In these confusing times, it’s often helpful to think of government as the cast from the hit Christian television show, 7th Heaven. This is because Fred Nile is already officially the Father of the House in the House of Representatives and because he truly does think he is that patronising, dead-eyed father from 7th Heaven, doling out unwanted advice to his terrified children. But instead of the feel-good plotlines about less-hot daughter trying her darndest to help a rambunctious African-American basketballer find Jesus, we have Father Nile taking Bob Brown to electro-shock therapy and counselling Julia Gillard about her living in sin issues.

This of course hinges on the premise that you are vaguely familiar with Australian politics AND the television show 7th Heaven. If you aren’t, you’re a lucky person and should immediately flee to some kind of Mexican desert and be absolutely blissful in your ignorance. Also, he has wizard eyebrows.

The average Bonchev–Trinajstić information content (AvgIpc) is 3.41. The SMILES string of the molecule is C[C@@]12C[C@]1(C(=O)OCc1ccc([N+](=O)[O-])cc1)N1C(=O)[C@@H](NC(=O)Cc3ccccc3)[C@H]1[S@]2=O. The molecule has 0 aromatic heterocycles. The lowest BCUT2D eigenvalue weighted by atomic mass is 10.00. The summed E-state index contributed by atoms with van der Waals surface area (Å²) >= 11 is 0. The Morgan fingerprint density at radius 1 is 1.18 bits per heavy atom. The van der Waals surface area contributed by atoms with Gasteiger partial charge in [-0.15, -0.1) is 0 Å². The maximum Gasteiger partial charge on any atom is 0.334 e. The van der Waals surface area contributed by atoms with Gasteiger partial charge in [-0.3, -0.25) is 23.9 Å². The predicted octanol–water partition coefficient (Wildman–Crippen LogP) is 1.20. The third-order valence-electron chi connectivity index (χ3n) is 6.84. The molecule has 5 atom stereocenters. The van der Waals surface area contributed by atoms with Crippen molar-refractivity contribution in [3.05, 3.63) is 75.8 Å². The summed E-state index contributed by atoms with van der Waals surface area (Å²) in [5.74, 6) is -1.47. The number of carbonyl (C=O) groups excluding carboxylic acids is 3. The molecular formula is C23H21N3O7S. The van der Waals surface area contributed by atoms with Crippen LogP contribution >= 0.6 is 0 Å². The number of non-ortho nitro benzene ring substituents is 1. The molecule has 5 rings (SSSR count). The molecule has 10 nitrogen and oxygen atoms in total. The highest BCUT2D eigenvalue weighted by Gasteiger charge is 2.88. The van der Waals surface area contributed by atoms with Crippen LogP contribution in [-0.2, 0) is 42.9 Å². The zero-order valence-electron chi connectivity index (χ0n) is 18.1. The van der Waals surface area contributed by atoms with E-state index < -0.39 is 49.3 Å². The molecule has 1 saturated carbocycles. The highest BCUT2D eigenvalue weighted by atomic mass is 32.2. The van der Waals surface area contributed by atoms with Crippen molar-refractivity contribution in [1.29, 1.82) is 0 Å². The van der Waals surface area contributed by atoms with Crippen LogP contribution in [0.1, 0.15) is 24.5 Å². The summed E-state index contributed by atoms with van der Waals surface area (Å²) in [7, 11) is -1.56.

The world of men shall fall. Because that sounds really gay.


Throughout life we choose our insanities. Some people call them hobbies, others pastimes, some people have beliefs and others have faith. The wonderful thing about all this is that people come together, drawn by the same dangerous behaviour and celebrate it together. For me and my friends it revolves around our sick fascination with the written word. For Fred Nile it was his far-out superstitious belief in the bearded sky man who made us all (TM). Yet, it came to a point where a large group of other bearded sky-man devotees decided his views were too strange. Largely this issue centred around his insistence on taking a book of compiled oral myths, histories and symbols completely – and un-ironically – literally.

For some reason, we still allow this man to represent portions of us via democratic means. I’d like to see how seriously I’d be taken if I was a Tolkien literalist. If I sashayed through parliament speaking Quenyan Elven at Kevin Rudd, and shooting arrows at Bronwyn Bishop. Is it because the Bible is older than Lord of the Rings? Whatever, I know what I prefer, and I know which has a clearer ethical arc. That’s shit that you can believe in, throw the damn ring in the volcano.